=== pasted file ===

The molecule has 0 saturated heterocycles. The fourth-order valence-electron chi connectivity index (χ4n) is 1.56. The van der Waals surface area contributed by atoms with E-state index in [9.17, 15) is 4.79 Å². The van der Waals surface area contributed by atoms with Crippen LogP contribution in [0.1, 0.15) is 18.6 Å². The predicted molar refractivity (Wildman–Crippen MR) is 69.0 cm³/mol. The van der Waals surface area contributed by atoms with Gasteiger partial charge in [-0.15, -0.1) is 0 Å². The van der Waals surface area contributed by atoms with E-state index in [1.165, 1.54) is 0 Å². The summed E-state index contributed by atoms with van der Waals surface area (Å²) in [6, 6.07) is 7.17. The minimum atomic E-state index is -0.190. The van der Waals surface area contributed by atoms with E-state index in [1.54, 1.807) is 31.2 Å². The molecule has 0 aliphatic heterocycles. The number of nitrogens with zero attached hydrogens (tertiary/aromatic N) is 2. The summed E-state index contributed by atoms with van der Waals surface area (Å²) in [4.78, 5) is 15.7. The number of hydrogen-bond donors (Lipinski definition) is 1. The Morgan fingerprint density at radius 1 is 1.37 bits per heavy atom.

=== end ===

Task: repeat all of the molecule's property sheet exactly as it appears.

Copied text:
The molecule has 0 saturated heterocycles. The fourth-order valence-electron chi connectivity index (χ4n) is 1.56. The van der Waals surface area contributed by atoms with E-state index in [9.17, 15) is 4.79 Å². The van der Waals surface area contributed by atoms with Crippen LogP contribution in [0.1, 0.15) is 18.6 Å². The predicted molar refractivity (Wildman–Crippen MR) is 69.0 cm³/mol. The van der Waals surface area contributed by atoms with Gasteiger partial charge in [-0.15, -0.1) is 0 Å². The van der Waals surface area contributed by atoms with E-state index in [1.165, 1.54) is 0 Å². The summed E-state index contributed by atoms with van der Waals surface area (Å²) in [6, 6.07) is 7.17. The minimum atomic E-state index is -0.190. The van der Waals surface area contributed by atoms with E-state index in [1.54, 1.807) is 31.2 Å². The molecule has 0 aliphatic heterocycles. The number of nitrogens with zero attached hydrogens (tertiary/aromatic N) is 2. The summed E-state index contributed by atoms with van der Waals surface area (Å²) in [4.78, 5) is 15.7. The number of hydrogen-bond donors (Lipinski definition) is 1. The Morgan fingerprint density at radius 1 is 1.37 bits per heavy atom.